Last August, TechCrunch broke the story of Shirley Hornstein, a Photoshopping fabricator who ingratiated herself into Silicon Valley circles by name-dropping nonexistent connections. Her behavior eventually prompted Founders Fund to file a complaint to stop her from claiming she worked for them.
Following that report, Betabeat published claims that Ms. Hornstein, a former roommate of TechCrunch community manager Elin Blesener, was also guilty of credit card fraud, duping at least one former employer (Giftiki) as well as personal friends. Billing statements–provided by a friend who urged Ms. Hornstein to seek help–showed that “Shirls” used a stolen credit card to buy a plane ticket twice.
At the time, Ms. Hornstein declined our requests for comment. But almost five months to the day later, we received an email response. “Thank you for reaching out for my side of the story back in August. While I wasn’t able to comment then, I have taken the last few months to process everything and have now commented publicly,” she wrote today, pointing us to a new post on her Tumblr.
“I have spent the last 26 years (or, my entire life) lying to, deceiving and manipulating everyone around me, including myself. It finally, publicly, and devastatingly caught up to me last year and I made the decision to stop,” Ms. Hornstein wrote under the title, “An Honest Apology.” Ms. Hornstein says she has sought professional counseling and wants to “seek forgiveness from those I have wronged, repair any outstanding damage, and learn to speak honestly from my heart.”
I’m here to apologize, and to tell you how it happened.In short, my house of cards collapsed. After TechCrunch outed me as a liar and (ab)user of photoshop, I was subjected to the humiliation and judgement from people I have never met and probably never will. More articles surfaced, and my entire credibility was essentially erased. I lost my job. My friends. My life came crashing done on me. I was devastated, confused and ashamed of myself. Deep down I knew this would happen eventually because you can’t build your life based on lies, but what did I do to stop it? I told more lies, created more elaborate stories, abused trust that been given to me and pretended that everything was going to be okay. Fake it ‘til you make it, right? I was so lost.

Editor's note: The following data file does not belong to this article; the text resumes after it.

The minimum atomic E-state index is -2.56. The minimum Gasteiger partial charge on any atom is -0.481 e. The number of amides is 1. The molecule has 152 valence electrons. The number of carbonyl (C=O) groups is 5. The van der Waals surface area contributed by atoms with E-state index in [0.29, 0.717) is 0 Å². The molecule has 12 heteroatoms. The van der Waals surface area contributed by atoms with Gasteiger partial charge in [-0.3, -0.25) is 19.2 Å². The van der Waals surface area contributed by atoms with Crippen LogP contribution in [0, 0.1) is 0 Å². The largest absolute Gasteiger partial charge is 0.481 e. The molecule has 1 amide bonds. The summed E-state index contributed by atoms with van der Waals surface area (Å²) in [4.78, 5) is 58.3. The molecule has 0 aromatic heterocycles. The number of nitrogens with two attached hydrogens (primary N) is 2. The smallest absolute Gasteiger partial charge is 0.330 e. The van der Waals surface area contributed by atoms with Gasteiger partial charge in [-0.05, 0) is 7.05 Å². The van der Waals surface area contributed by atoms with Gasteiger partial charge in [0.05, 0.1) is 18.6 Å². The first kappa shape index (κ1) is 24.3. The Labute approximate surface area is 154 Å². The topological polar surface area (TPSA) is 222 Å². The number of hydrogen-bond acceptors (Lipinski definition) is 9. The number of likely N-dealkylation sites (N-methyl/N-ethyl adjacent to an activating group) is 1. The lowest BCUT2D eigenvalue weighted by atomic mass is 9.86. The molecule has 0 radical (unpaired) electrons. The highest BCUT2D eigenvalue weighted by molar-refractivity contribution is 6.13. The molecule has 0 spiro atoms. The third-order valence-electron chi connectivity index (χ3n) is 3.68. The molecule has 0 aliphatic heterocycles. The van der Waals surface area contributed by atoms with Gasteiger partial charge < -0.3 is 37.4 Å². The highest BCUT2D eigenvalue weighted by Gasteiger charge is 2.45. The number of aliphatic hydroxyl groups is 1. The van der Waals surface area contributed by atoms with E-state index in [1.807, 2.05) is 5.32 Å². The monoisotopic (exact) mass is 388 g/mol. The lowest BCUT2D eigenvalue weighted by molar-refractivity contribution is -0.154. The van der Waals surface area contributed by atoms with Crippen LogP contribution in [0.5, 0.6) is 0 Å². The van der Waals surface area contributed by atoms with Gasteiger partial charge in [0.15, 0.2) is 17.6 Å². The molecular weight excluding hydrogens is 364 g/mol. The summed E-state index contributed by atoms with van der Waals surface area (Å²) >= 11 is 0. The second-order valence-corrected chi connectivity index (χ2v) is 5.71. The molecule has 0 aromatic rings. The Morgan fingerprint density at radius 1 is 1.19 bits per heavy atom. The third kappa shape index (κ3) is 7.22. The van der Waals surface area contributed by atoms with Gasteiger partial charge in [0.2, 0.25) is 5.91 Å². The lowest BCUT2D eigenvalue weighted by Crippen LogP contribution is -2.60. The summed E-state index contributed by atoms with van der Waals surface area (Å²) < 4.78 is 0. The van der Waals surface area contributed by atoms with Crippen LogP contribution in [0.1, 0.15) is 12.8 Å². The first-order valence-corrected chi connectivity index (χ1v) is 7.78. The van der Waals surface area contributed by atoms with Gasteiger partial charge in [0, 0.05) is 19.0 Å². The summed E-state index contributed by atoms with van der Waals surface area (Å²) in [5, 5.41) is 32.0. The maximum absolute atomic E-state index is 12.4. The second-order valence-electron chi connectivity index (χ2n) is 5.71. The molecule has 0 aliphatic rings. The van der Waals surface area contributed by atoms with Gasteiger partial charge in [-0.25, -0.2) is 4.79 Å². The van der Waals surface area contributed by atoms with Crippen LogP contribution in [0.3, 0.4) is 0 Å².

How did I let it go so far? Well… that’s a question I ask myself too. I’ll try to explain as best as I can, but please know this is not an excuse — because there is none. What I did was wrong, and I’m ashamed of my behavior. I’m just offering an insight into the “why’s” a lot of people have asked me about, “why’s” about which I was always too much of a coward to give them an answer. I’m incredibly insecure, and I have been struggling with my insecurities for most of my life. Lying became my coping mechanism, because it allowed me to cover up everything I hated about myself – my body, my (normal) upbringing, my (non-ivy) education, my job (or sometimes lack thereof), my (nonexistent) friends, and my constant fear of being unimportant. I could hide all those things with elaborate stories of grandeur that I thought would make people like me. I didn’t want to be myself because I didn’t like myself – so why would anyone else like the real me? Over the years those lies made me feel confident, and as the lies got bigger my behavior changed to match the lies. I started drowning myself in debt to keep up appearances, attended events I cared about (but couldn’t afford) and made promises I desperately wanted to fulfill, but knew I couldn’t. Everything spun out of control. So far out of control, that I completely lost touch with who I actually am, and as a result, my life fell apart. It’s an insufficient explanation, not an excuse, but the only way this gets fixed is if I start being honest about why I’ve been doing this for so long.
This is a breaking story and we will update it as we learn more. Tips@Betabeat.com